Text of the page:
After Hilinski’s passing, the focus shifts to “what now?” Washington State peaked midway through the 2017 season, captivating the college football world with a storming-the-field-worthy win over USC on national television. But the team has moved into a transition stretch without some of its bigger names, such as consensus All-American defensive end Hercules Mata’afa. Some things are clear — redshirt junior James Williams is the clear-cut featured back, while senior receiver-punter maestro Kyle Sweet leads a young but talented receivers corps. Yet it remains to be seen how tragedy will affect a program that was already expected to take a step back this season in the first place.

6) Oregon State (2017: 1-11, 0-9)

It’s safe to say that the Mike Riley days are long gone in Corvallis. Former quarterback and OSU alumnus Jonathan Smith got the call late last fall for his first head coaching position after spending the past few years mentoring Browning and Gaskin up north under Petersen’s regime. He’ll be tasked with righting a ship that hasn’t had smooth sailing for quite some time, along with redshirt senior quarterback Jake Luton, who is fully recovered from a scary spine injury sustained partway through 2017.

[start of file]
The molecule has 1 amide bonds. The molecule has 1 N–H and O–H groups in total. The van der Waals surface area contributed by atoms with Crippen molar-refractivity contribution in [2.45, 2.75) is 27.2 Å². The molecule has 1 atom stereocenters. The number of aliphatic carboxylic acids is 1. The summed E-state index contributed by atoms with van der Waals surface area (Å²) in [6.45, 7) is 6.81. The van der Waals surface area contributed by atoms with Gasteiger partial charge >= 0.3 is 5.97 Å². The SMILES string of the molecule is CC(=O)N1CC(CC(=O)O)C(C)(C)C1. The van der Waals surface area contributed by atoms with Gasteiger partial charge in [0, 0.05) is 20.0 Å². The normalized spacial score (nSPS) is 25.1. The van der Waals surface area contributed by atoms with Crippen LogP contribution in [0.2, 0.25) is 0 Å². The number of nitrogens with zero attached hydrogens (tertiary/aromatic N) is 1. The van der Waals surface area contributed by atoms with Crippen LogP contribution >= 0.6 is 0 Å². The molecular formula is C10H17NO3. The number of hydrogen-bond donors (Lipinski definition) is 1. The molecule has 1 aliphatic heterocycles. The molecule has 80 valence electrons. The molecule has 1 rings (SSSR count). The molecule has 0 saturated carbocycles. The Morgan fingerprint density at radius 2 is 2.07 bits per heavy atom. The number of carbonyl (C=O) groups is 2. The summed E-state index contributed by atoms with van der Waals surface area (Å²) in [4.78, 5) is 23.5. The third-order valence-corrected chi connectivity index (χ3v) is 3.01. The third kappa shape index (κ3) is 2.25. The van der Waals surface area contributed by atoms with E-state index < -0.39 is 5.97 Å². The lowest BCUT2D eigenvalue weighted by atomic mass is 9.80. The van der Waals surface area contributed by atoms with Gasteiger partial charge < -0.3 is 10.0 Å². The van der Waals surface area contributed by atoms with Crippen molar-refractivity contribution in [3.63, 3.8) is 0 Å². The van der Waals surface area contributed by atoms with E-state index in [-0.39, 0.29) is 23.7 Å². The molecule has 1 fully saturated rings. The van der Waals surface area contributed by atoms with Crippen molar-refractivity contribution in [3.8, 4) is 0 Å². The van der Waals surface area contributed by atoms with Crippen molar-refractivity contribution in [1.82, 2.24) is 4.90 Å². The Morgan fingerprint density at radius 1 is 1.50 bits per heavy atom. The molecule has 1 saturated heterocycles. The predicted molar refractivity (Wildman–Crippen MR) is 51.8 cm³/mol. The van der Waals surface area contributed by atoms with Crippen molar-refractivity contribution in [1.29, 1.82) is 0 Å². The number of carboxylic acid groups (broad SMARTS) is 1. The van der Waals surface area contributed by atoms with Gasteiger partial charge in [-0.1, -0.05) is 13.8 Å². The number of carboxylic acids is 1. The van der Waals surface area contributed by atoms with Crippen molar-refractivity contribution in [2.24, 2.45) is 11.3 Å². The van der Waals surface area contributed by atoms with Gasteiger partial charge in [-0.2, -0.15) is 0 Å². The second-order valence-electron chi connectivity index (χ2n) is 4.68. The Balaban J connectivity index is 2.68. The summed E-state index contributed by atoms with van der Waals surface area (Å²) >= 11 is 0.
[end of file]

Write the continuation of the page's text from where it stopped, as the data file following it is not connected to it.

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There isn’t a ton of promise for either Smith or Luton early on, as a date in Columbus against Ohio State during week one awaits them Sept. 1, weeks before the teeth of the conference schedule arrives. Former workhorse Ryan Nall is no longer a designated fallback option for an offense that took steps in the right direction near the end of last season, but still stands out as the weakest link on a coast abundant with prolific talent.

As for the defense? Keeping teams within four or five touchdowns will be a plus against marquee programs such as the Buckeyes, and a single conference win against anybody would already be an improvement from last year’s disaster. The trip back to relevance isn’t a one- or two-year process for the men in orange and black, and baby steps will have to do for now.

Josh Yuen covers football. Contact him at [email protected]. Follow him on Twitter @joshcal2020
Christie Aguilar is the sports editor. Contact her at [email protected].